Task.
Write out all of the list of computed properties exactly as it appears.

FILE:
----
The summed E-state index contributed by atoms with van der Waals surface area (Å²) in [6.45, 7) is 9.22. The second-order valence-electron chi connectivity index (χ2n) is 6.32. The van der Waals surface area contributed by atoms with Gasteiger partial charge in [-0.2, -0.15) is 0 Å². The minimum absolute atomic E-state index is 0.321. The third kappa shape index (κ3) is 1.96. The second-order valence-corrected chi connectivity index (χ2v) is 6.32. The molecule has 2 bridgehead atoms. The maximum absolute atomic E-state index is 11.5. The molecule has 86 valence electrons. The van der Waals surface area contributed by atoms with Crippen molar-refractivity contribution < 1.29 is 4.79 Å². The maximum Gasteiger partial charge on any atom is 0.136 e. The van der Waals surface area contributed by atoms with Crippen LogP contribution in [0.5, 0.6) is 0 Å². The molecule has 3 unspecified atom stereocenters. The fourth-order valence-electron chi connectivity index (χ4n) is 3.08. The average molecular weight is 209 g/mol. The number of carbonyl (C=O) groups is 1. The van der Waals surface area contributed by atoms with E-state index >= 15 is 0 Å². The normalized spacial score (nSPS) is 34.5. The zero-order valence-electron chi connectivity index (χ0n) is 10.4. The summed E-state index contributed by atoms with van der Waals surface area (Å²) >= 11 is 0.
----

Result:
The summed E-state index contributed by atoms with van der Waals surface area (Å²) in [6.45, 7) is 9.22. The second-order valence-electron chi connectivity index (χ2n) is 6.32. The van der Waals surface area contributed by atoms with Gasteiger partial charge in [-0.2, -0.15) is 0 Å². The minimum absolute atomic E-state index is 0.321. The third kappa shape index (κ3) is 1.96. The second-order valence-corrected chi connectivity index (χ2v) is 6.32. The molecule has 2 bridgehead atoms. The maximum absolute atomic E-state index is 11.5. The molecule has 86 valence electrons. The van der Waals surface area contributed by atoms with Crippen molar-refractivity contribution < 1.29 is 4.79 Å². The maximum Gasteiger partial charge on any atom is 0.136 e. The van der Waals surface area contributed by atoms with Crippen LogP contribution in [0.5, 0.6) is 0 Å². The molecule has 3 unspecified atom stereocenters. The fourth-order valence-electron chi connectivity index (χ4n) is 3.08. The average molecular weight is 209 g/mol. The number of carbonyl (C=O) groups is 1. The van der Waals surface area contributed by atoms with E-state index >= 15 is 0 Å². The normalized spacial score (nSPS) is 34.5. The zero-order valence-electron chi connectivity index (χ0n) is 10.4. The summed E-state index contributed by atoms with van der Waals surface area (Å²) >= 11 is 0.